Is Ethical Investment Failing To Keep Up?
By Ron Robins
“If you are saving for your retirement in an ethical pension fund you might well expect to have a say in where your money goes. Our research shows that almost two thirds of funds do not actually ask their customers about their ethical preferences. This may go some way towards explaining why traditional ’sin’ stocks like porn, gambling and alcohol continue to be regularly screened out of ethical funds while issues like human rights and environmental protection are less likely to be addressed.”
–Matthew Butcher, December 8, 2012, FairPensions, UK
Yes, ethical funds should regularly survey their investors about their ethical preferences. However, I’m surprised that more ethical-SRI investors don’t just simply analyze their personal values and then with the help of a broker, find stocks that more closely mirror those values. And you can get reasonably good diversification with a portfolio of 10-15 stocks. Also, they’ll find their transaction costs a pittance compared to the MERs of funds and thus their long-term returns potentially higher. (Note: ethical ETFs usually have similar holdings to ethical funds, and have lower costs too.)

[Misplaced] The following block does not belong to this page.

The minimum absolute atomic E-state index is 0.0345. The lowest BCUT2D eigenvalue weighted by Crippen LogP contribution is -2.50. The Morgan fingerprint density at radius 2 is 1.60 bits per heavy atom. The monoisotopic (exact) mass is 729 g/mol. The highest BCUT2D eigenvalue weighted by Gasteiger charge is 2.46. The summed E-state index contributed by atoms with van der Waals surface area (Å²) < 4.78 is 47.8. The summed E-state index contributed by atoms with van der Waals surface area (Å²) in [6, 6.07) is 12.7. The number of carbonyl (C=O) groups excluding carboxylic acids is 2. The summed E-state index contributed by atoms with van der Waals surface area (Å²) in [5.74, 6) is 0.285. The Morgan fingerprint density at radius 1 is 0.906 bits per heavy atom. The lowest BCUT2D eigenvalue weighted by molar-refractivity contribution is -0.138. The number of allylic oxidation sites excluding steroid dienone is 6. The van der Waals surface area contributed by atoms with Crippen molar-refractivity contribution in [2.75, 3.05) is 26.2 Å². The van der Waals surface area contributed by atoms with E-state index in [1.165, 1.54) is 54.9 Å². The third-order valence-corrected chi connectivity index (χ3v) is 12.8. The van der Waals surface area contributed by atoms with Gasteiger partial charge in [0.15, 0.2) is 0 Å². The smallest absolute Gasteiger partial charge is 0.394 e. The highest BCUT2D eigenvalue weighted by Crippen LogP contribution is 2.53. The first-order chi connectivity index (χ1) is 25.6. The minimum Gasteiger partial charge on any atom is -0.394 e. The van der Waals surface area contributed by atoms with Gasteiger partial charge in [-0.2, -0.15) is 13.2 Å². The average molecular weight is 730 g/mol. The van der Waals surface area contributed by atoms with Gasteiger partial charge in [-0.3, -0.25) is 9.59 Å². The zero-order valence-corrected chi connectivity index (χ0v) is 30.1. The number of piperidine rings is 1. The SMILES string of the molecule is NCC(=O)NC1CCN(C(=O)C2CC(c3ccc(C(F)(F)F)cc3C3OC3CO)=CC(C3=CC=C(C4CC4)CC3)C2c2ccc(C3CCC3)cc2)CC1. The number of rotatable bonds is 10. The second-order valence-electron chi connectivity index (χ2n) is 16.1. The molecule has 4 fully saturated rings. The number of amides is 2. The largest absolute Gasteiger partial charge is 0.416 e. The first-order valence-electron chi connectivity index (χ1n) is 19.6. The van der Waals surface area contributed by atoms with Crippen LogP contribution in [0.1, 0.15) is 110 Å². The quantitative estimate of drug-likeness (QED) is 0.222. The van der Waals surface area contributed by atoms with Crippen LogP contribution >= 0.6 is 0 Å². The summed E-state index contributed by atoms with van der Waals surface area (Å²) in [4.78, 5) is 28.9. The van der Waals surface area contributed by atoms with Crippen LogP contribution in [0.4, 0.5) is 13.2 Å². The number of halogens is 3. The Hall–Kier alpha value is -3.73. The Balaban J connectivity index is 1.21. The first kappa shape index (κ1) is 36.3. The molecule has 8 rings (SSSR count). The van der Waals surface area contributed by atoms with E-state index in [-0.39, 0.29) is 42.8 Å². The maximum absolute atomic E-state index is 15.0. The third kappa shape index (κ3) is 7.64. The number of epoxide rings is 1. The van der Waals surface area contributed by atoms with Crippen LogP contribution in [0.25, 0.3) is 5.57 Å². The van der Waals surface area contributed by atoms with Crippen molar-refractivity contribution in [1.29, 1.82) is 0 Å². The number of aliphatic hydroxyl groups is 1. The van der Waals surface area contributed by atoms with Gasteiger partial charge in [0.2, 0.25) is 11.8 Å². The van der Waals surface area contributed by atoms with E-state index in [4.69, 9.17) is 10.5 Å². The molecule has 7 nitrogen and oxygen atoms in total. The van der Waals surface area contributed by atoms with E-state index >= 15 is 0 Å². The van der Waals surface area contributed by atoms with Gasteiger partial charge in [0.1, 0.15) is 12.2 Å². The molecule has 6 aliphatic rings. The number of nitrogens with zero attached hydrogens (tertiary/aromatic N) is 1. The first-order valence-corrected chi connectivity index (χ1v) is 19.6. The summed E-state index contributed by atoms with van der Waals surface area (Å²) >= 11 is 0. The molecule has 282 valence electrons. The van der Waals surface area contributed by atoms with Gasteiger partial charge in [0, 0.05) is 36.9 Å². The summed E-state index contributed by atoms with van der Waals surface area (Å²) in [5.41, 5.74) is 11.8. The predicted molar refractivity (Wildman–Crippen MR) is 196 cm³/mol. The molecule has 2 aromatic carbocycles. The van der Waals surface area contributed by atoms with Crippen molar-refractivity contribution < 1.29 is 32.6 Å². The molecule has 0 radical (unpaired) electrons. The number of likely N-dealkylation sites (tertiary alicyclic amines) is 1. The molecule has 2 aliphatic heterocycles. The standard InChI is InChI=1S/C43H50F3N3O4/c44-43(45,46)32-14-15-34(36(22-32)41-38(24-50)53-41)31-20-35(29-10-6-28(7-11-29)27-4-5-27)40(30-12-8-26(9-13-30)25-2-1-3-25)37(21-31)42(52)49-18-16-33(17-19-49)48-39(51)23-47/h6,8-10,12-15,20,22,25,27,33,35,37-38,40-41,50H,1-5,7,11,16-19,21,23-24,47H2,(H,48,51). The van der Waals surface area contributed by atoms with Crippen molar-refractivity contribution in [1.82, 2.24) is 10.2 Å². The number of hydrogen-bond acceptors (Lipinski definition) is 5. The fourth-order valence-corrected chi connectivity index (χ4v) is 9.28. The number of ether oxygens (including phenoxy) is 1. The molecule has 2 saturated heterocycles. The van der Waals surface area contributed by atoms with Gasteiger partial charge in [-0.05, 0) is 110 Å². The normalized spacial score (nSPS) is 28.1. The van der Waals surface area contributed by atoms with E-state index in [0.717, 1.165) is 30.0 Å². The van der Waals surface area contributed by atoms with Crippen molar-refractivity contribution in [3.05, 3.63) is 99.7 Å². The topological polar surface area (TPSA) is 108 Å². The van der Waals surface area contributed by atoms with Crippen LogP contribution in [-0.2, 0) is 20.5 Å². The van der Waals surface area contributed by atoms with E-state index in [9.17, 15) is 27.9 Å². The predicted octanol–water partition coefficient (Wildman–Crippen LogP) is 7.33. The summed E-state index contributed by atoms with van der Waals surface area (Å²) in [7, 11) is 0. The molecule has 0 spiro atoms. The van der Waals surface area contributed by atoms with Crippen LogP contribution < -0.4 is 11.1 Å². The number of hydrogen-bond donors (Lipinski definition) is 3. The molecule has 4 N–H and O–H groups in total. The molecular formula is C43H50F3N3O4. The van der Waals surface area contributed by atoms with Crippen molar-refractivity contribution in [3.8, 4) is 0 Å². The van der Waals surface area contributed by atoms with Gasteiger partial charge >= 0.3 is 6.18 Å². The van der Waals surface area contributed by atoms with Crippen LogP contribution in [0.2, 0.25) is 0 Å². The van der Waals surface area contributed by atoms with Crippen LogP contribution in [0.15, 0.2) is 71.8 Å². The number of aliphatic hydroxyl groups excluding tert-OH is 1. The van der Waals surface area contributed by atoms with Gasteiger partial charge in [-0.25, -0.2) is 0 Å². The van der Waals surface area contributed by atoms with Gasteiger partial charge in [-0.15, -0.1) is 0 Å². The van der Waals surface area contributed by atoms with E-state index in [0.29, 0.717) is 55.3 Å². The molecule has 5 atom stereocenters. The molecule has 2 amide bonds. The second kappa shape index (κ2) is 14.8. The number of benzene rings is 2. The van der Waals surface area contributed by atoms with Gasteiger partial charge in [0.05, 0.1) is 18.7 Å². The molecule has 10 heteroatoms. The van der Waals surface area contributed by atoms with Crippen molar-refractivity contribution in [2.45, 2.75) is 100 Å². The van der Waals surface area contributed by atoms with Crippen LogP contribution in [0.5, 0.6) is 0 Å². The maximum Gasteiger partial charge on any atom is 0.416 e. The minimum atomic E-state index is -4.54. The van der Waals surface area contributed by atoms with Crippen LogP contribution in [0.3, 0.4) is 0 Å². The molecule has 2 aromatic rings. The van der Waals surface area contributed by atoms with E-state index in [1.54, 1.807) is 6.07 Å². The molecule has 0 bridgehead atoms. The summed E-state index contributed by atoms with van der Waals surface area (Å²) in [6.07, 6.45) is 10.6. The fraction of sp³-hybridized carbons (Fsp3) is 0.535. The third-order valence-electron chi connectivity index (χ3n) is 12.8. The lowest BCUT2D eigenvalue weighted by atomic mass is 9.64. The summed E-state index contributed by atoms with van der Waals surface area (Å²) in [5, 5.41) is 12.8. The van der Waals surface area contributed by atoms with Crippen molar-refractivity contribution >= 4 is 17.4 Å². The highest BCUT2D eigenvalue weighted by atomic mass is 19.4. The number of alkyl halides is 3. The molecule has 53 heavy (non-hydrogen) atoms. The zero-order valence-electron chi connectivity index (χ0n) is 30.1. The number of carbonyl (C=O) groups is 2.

I believe what stops investors from doing this is that they are afraid of their advisors–who often can sell them only funds, not stocks–and they don’t know where to begin. See Creating A Profitable Personal Values-Based Portfolio.
December 8, 2012
–Ron Robins, Founder & Analyst – Investing for the Soul